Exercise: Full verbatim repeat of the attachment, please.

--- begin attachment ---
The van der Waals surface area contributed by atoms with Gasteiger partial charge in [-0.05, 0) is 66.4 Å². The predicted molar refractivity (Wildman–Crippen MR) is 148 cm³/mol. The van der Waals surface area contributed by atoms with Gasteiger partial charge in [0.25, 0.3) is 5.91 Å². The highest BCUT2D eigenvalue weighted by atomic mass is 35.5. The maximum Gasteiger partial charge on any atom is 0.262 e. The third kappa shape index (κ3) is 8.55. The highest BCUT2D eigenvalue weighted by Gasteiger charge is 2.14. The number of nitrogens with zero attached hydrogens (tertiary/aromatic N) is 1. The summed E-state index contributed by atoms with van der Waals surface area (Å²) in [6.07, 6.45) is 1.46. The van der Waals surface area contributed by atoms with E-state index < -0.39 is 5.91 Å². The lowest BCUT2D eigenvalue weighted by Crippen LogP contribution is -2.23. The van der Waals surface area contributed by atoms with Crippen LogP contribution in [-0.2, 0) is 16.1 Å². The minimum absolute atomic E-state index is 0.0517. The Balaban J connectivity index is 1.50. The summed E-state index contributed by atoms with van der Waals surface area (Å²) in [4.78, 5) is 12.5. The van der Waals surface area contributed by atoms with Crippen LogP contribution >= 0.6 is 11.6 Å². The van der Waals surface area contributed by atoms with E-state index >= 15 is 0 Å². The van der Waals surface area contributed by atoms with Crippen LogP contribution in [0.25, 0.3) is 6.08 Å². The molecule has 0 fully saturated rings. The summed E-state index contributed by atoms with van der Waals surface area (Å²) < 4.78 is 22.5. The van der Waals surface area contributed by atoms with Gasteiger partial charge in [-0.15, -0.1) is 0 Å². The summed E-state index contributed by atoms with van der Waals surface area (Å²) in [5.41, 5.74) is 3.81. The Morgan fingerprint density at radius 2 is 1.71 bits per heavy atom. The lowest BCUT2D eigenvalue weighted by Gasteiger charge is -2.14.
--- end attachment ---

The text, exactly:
The van der Waals surface area contributed by atoms with Gasteiger partial charge in [-0.05, 0) is 66.4 Å². The predicted molar refractivity (Wildman–Crippen MR) is 148 cm³/mol. The van der Waals surface area contributed by atoms with Gasteiger partial charge in [0.25, 0.3) is 5.91 Å². The highest BCUT2D eigenvalue weighted by atomic mass is 35.5. The maximum Gasteiger partial charge on any atom is 0.262 e. The third kappa shape index (κ3) is 8.55. The highest BCUT2D eigenvalue weighted by Gasteiger charge is 2.14. The number of nitrogens with zero attached hydrogens (tertiary/aromatic N) is 1. The summed E-state index contributed by atoms with van der Waals surface area (Å²) in [6.07, 6.45) is 1.46. The van der Waals surface area contributed by atoms with E-state index < -0.39 is 5.91 Å². The lowest BCUT2D eigenvalue weighted by Crippen LogP contribution is -2.23. The van der Waals surface area contributed by atoms with Crippen LogP contribution in [-0.2, 0) is 16.1 Å². The minimum absolute atomic E-state index is 0.0517. The Balaban J connectivity index is 1.50. The summed E-state index contributed by atoms with van der Waals surface area (Å²) in [4.78, 5) is 12.5. The van der Waals surface area contributed by atoms with Crippen LogP contribution >= 0.6 is 11.6 Å². The van der Waals surface area contributed by atoms with E-state index >= 15 is 0 Å². The van der Waals surface area contributed by atoms with Crippen LogP contribution in [0.25, 0.3) is 6.08 Å². The molecule has 0 fully saturated rings. The summed E-state index contributed by atoms with van der Waals surface area (Å²) < 4.78 is 22.5. The van der Waals surface area contributed by atoms with Gasteiger partial charge in [-0.15, -0.1) is 0 Å². The summed E-state index contributed by atoms with van der Waals surface area (Å²) in [5.41, 5.74) is 3.81. The Morgan fingerprint density at radius 2 is 1.71 bits per heavy atom. The lowest BCUT2D eigenvalue weighted by Gasteiger charge is -2.14.